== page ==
Tuesday, May 22
Insult & Injury: Teen Editions of Popular Christian Books
So I've been baffled by the "teen editions" of some of the genre's biggest sellers flooding the market lately.
It makes perfect sense from the production end, of course. For almost zero new effort they can vastly expand their sales.
But from a consumer standpoint, I have to wonder why people aren't at least indignant at an arrangement that costs them money and hurt their teens in the bargain. Let's take a minute to look at the facts, shall we?
1. Teen editions are a prime example of planned obsolescence. They are designed to be replaced by the adult version of the book as the recipient ages, prompting people to unnecessarily pay for the same material twice.
2. Teens want (& need) to be challenged. (See the amazing book Do Hard Things, which covers this in depth if you haven't read it.) Teens want to matter, and they want respect. Being given a teen edition of a book is like being told to sit at the kiddie table at Thanksgiving dinner - it's all the same food, but the message that you're not big/old/smart enough to be included in adult conversation comes through loud and clear.
3. Failure to read adult books robs teens of prime learning opportunities. During their teen years most people begin the move from blind acceptance of the faith with which they were raised towards a place individual faith. This almost always includes searching and wrestling with tough questions. What better time to teach them how to ask the right questions and sift out the truth with discernment? While they still have ready access to parents and trusted youth leaders is exactly when we want materials in their hands that will stretch them. This is when they should be laying the foundation of Bible study and utilizing Christian living resources that they'll use the rest of their lives... an unlikely event if they're breezing through a simplified, brightly colored booklet!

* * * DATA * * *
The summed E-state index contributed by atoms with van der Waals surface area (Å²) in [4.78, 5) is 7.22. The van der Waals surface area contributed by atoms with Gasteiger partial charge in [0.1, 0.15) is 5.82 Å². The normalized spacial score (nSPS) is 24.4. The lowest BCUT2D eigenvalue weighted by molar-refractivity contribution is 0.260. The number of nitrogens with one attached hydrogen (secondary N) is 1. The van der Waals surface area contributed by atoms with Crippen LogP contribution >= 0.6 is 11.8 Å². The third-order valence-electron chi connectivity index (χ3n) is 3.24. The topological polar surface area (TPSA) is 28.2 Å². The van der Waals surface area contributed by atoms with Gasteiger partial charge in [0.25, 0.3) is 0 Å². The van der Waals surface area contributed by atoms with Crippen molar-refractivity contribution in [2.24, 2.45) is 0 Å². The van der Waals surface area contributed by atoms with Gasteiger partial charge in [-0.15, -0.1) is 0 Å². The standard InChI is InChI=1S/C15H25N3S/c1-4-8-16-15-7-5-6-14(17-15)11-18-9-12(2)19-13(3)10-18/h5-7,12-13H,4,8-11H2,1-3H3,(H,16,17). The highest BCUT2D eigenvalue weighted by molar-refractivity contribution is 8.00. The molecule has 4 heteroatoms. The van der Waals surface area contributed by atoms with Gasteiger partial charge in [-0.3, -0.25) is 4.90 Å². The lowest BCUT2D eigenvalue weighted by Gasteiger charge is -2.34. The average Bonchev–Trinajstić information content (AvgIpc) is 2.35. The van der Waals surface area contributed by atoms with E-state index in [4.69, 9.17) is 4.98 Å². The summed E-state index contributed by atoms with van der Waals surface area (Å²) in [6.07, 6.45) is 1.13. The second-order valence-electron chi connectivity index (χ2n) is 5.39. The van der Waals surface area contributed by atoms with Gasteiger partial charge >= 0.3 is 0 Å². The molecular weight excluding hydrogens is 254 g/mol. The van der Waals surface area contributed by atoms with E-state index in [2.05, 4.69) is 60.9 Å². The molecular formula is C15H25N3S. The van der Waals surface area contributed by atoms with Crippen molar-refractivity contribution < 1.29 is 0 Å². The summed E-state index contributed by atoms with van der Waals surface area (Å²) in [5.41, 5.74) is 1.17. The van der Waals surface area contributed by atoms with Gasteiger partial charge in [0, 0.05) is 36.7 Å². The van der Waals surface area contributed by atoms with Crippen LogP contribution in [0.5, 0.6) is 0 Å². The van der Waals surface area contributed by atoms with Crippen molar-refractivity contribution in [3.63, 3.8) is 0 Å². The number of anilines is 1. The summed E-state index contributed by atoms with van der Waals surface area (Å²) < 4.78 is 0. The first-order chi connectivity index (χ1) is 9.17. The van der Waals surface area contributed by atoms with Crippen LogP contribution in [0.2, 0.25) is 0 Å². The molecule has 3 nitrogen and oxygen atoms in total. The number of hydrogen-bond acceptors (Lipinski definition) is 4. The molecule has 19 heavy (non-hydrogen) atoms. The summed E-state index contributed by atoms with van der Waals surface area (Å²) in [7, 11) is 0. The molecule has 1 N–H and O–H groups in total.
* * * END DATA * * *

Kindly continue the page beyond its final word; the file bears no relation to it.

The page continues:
4. Teen editions amplify the age divisions in churches. This subject is much to big to handle effectively here, but the short version is that there is no precedent in the Bible for the modern practice of dividing church services and Bible study by age. This practice is much more likely caused by the overflow of Victorian/ industrial revolution era educational theory (reference Now You See It). This age division does not help churches but there is plenty of evidence to suggest that it hurts them; teen editions only aggravate this existing situation.
5. Continuously lowering the reading level of Christian literature pushes valuable classics increasingly out of reach. The KJV Bible is typically considered to be on a twelfth grade reading level, The Message estimated to be barely at fifth grade level, and the NIV around an eighth grade level. Using that as a rough guide, your average Christian living/ self-improvement book runs between sixth and tenth grade reading levels, with a few maybe reaching a twelfth grade level. Now think of the classics like the Screwtape Letters, St. Augustine, or the sermons of Jonathan Edwards that have informed Christian belief and debate for decades (or longer). If we give this generation everything - including their Bibles - at a tenth grade reading level or lower, how long do these valuable older texts have before they are ignored altogether as "too hard to read" and their wisdom discarded?
Am I just overreacting? Maybe. Are all teen editions a bad thing? Probably not. But it's well proven that people rise or lower themselves to the level of our expectations; maybe, then, we would be wise to raise our expectations when it comes to the books we hope will help us find truth and live well.